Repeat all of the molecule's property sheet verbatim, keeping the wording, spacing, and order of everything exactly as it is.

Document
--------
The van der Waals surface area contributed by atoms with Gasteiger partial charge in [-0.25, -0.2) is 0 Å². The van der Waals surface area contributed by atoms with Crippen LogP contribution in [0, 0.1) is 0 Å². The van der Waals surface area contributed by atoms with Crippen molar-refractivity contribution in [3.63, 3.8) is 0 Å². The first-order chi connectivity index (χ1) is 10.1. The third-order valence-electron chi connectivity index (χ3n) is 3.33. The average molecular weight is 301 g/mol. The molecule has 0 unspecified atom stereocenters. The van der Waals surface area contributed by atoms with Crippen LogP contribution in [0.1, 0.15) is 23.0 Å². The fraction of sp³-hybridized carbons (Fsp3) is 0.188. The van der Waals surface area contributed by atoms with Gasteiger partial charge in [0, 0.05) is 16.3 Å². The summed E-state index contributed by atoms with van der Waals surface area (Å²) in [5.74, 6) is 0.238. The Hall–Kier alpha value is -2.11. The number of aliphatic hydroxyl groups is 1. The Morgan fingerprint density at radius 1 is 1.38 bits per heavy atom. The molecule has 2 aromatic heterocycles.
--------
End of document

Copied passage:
The van der Waals surface area contributed by atoms with Gasteiger partial charge in [-0.25, -0.2) is 0 Å². The van der Waals surface area contributed by atoms with Crippen LogP contribution in [0, 0.1) is 0 Å². The van der Waals surface area contributed by atoms with Crippen molar-refractivity contribution in [3.63, 3.8) is 0 Å². The first-order chi connectivity index (χ1) is 10.1. The third-order valence-electron chi connectivity index (χ3n) is 3.33. The average molecular weight is 301 g/mol. The molecule has 0 unspecified atom stereocenters. The van der Waals surface area contributed by atoms with Crippen LogP contribution in [0.1, 0.15) is 23.0 Å². The fraction of sp³-hybridized carbons (Fsp3) is 0.188. The van der Waals surface area contributed by atoms with Gasteiger partial charge in [0, 0.05) is 16.3 Å². The summed E-state index contributed by atoms with van der Waals surface area (Å²) in [5.74, 6) is 0.238. The Hall–Kier alpha value is -2.11. The number of aliphatic hydroxyl groups is 1. The Morgan fingerprint density at radius 1 is 1.38 bits per heavy atom. The molecule has 2 aromatic heterocycles.